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SECRETS CORNER – Pressure to wed

Sanka Price

SECRETS CORNER – Pressure to wed

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THE CHURCHES PREACH that sex outside of marriage is not what God intended.
However, sex permeates everything aspect of life, and men and women who start courting expect as the relationship develops that they will eventually have intercourse.
So how does the church counter this? They encourage couples to get married. This pressure, said a caller, is wrong because this sometimes forces two people to come together though they may not really be good for each other. But they would have only gotten to know that if they had a chance to allow their relationship to grow naturally.
However, given their focus of not wanting to disappoint the church elders, they do what is expected and eventually get married.
The caller who gave this scenario said this was what she has seen happen in more than one church here, and this practice needs to stop as it has led to great unhappiness between couples who prematurely take this step.
In response to her concern, we asked: Given church policy to encourage marriage, could the churches be pressuring young people into getting married before they may be emotionally ready?
The majority of those who responded agreed that as it is church policy to encourage wedlock, leaders tend to frown on couples in their congregation having long engagements as this can create an environment for sexual relations to occur before marriage.
But they disagreed that because of this policy that churches may be pressuring couples to wed before they are ready.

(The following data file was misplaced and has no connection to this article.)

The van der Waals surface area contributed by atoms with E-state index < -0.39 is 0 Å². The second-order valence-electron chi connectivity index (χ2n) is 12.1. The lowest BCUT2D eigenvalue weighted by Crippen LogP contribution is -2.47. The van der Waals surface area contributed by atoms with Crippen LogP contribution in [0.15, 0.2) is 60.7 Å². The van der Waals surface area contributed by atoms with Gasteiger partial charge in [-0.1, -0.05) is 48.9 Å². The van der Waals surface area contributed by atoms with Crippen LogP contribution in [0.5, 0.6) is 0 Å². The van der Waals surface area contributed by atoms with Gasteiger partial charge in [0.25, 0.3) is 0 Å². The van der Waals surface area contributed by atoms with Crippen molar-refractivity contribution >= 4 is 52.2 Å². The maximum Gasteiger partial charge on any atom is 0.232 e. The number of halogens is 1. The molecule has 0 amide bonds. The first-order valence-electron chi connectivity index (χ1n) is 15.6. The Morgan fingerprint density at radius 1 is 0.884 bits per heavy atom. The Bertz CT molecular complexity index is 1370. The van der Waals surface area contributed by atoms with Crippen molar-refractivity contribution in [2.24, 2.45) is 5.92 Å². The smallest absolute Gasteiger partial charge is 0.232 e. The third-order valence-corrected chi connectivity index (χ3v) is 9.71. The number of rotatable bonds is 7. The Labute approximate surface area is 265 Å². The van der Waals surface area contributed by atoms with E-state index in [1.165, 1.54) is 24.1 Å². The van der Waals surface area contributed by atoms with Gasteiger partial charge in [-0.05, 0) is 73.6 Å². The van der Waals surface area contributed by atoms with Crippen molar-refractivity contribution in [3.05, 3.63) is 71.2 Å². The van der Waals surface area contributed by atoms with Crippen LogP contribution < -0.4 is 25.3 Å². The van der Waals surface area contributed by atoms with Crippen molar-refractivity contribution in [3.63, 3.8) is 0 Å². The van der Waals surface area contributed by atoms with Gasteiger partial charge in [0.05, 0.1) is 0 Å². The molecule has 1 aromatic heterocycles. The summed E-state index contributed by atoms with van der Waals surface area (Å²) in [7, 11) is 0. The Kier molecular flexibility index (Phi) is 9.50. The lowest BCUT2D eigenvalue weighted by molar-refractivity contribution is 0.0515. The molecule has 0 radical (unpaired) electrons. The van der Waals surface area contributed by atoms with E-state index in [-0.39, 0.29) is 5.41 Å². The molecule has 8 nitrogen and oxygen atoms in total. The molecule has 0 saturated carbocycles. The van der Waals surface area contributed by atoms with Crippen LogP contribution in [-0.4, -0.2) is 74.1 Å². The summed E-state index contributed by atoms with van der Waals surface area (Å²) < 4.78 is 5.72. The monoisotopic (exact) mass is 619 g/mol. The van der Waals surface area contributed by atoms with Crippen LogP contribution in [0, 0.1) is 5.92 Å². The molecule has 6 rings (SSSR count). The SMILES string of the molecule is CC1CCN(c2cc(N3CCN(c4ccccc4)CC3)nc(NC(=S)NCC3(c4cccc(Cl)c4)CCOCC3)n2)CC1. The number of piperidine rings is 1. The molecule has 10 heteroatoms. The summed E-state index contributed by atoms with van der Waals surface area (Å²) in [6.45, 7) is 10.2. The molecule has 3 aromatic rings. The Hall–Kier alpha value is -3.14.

The callers, who claimed to be knowledgeable about church proceedings, said that in most cases the priest or pastor in charge meets with the man and woman and discuss matters to help guide their growth as a couple. They also seek to ascertain their compatibility as a couple by asking them a number of questions. These include:
• Why do you care for each other?
• What does he (or she) do that you don’t like, and why?
• When he (or she) does something that angers you, how do you react? Can you discuss it with them? And when you raise the matter, how do they respond?
It was explained that going through the exercise of honestly answering these questions individually and not in their partner’s presence helps to inform the pastor as well as the man and woman about aspects of their union that they may never have seriously considered before.
A male pastor explained: “There will always be pressure on couples to have sex. There is pressure from one’s discipline and adherence to God’s principles, or pressure from a partner. So people need to recognize this.
“Despite the bashing, though, churches will still maintain that the sex within marriage is what was ordained by God and is still the best way to guarantee stable responsible and faithful relationships between men and women. It is based on the principle that the stable family is the basis of a stable society.
The following are edited versions of responses:
• “The question should be, is anybody ever really emotionally ready for marriage? Just as life is a journey filled with many ups and downs, so is marriage. It is a good thing that churches are encouraging young people to get married and once they put God in the centre of that unity, He will lead them along the way.”
• “Getting married should not be done without full knowledge and understanding of what you are doing and what is required of you, but sex is right alongside marriage.”
• “The church is becoming less influential – good or bad, you decide. The concept and urge of getting married within the younger generation is not as potent as with the older. Younger people are more independent of the church and know what they are about, so even though they might be pressure, it’s not effective.”
FOR NEXT WEEK please respond to this situation: Your relative has two young children for a man, but the relationship is an abusive one. She left him for several months, but they get in touch because of the children. She is now determined to go back with him for the children’s sake as well. What would you advise your relative to do, and why?Share your views by calling or texting your comments to telephone number 262-5986, or by emailing us at [email protected] (SP)